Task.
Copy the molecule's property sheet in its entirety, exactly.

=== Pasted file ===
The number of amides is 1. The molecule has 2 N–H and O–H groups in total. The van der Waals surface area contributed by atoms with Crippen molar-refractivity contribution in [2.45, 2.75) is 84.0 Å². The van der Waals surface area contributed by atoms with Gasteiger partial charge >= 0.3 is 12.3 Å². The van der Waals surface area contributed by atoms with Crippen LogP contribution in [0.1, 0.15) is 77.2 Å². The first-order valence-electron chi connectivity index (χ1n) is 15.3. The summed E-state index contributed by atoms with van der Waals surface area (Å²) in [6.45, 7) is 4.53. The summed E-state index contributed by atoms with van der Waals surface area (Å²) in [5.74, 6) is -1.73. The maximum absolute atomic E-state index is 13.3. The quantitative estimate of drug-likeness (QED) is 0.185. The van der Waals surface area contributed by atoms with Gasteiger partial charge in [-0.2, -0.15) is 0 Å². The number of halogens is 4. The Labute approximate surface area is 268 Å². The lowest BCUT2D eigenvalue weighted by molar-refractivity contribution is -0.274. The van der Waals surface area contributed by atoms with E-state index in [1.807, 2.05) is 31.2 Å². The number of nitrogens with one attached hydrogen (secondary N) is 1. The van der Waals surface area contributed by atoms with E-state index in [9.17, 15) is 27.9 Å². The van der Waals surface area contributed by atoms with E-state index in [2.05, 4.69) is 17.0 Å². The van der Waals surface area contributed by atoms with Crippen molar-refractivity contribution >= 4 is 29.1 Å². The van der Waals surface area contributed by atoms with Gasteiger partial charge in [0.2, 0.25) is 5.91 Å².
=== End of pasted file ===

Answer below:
The number of amides is 1. The molecule has 2 N–H and O–H groups in total. The van der Waals surface area contributed by atoms with Crippen molar-refractivity contribution in [2.45, 2.75) is 84.0 Å². The van der Waals surface area contributed by atoms with Gasteiger partial charge >= 0.3 is 12.3 Å². The van der Waals surface area contributed by atoms with Crippen LogP contribution in [0.1, 0.15) is 77.2 Å². The first-order valence-electron chi connectivity index (χ1n) is 15.3. The summed E-state index contributed by atoms with van der Waals surface area (Å²) in [6.45, 7) is 4.53. The summed E-state index contributed by atoms with van der Waals surface area (Å²) in [5.74, 6) is -1.73. The maximum absolute atomic E-state index is 13.3. The quantitative estimate of drug-likeness (QED) is 0.185. The van der Waals surface area contributed by atoms with Gasteiger partial charge in [-0.2, -0.15) is 0 Å². The number of halogens is 4. The Labute approximate surface area is 268 Å². The lowest BCUT2D eigenvalue weighted by molar-refractivity contribution is -0.274. The van der Waals surface area contributed by atoms with E-state index in [1.807, 2.05) is 31.2 Å². The number of nitrogens with one attached hydrogen (secondary N) is 1. The van der Waals surface area contributed by atoms with E-state index in [9.17, 15) is 27.9 Å². The van der Waals surface area contributed by atoms with E-state index in [2.05, 4.69) is 17.0 Å². The van der Waals surface area contributed by atoms with Crippen molar-refractivity contribution >= 4 is 29.1 Å². The van der Waals surface area contributed by atoms with Gasteiger partial charge in [0.2, 0.25) is 5.91 Å².